additional reps (6 on each side).

It looks like a lot, and it’s tough, but it goes by very
quickly.

Core Cycle

Your goal is to perform as many cycles of the following
exercises as you can in 10 minutes. Don’t rush—just perform the
exercise at a quick pace without sacrificing good form. Rest
only as much as you need to between each cycle. About 15
seconds is good.

  • Double crunches (10 reps) – Put your hands
    at your side on the ground for balance, or hold them in the
    air for a greater challenge. To perform a double crunch, pull
    your legs in at the same time as you bring your upper body
    in. Go back down slowly and repeat the motion 10 times.
  • Single leg double crunches (10 reps) –
    Perform the same double crunch, only bringing in one leg at a
    time. Alternate legs, and do 10 of these (5 with each leg).
  • V-Ups (10 reps) – Lay on the floor (or on a
    mat) on your back. Simultaneously lift your feet and arms up
    in the air, bringing them together until they touch. Once
    they touch, slowly bring them back down.
  • Bicycles – Keep your hands behind your head.
    Bring one leg in to touch the opposite elbow while extended
    your other leg out. Alternate legs/elbows. This should look
    like you’re cycling. Do 30 repetitions (15 on each side).
  • Suspended crunch – Keep your legs curled in
    a bent position and curl up like you’re doing a crunch. Hold
    this position for 10 seconds.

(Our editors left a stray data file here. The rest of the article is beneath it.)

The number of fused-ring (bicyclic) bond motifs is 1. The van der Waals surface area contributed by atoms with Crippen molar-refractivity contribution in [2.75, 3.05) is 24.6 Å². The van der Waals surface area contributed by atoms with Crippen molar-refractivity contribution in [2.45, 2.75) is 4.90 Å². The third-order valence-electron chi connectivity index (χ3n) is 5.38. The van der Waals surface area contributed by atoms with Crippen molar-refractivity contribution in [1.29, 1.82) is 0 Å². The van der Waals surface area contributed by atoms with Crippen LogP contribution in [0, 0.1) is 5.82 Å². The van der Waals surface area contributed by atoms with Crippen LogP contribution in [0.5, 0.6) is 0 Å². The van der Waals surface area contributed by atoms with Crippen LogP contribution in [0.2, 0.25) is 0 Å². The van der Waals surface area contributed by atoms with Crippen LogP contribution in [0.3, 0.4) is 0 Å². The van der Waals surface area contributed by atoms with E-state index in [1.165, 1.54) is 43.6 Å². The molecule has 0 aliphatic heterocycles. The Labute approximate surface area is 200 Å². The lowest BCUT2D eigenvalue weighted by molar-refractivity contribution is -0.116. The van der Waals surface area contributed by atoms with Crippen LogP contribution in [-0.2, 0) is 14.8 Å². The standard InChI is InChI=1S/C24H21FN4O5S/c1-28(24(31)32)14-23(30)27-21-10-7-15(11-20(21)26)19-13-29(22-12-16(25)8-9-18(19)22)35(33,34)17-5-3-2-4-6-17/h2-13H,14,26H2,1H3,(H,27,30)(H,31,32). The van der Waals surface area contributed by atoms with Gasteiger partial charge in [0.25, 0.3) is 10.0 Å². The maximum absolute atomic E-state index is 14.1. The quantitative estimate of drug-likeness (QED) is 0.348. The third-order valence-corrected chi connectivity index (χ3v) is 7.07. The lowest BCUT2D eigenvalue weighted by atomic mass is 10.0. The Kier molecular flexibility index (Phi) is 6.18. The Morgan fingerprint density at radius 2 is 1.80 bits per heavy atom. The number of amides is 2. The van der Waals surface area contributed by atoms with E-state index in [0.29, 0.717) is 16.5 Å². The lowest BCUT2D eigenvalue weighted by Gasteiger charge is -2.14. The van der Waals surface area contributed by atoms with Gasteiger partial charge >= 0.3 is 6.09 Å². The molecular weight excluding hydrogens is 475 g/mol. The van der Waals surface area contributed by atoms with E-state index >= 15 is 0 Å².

If these exercises become too easy at any point, increase the
number of repetitions by five (or 15 seconds in the case of the
suspended crunch). If they’re too hard, reduce each set by the
same amount.

Balance Core and Cardio

For these exercises you will need something to offset your
balance. The video suggests a
Bosu Ball
, but those are pretty expensive. If you can’t
afford one (or don’t want to pay the money), you can use a

foam roller
or even a pile of firm cushions. Watch the
video to your left to learn how to perform these exercises or

click here for a breakdown
.

Perform each exercise for 30 seconds with a 15 second break in
between:

  • Opposite Elbow to Knee Crunch – Lean back on
    the ball so it is underneath your lower back. Put one hand
    behind your head and extend the leg on the opposite side of
    your body. Keep your remaining hand and foot flat on the
    ground. Bring the elbow of the arm behind your head in while
    bringing your opposite extended leg in and touch your elbow
    to your knee. Go back to the starting position and repeat the
    action for 30 seconds on each side.
  • Around the Worlds – Sit down on the ball and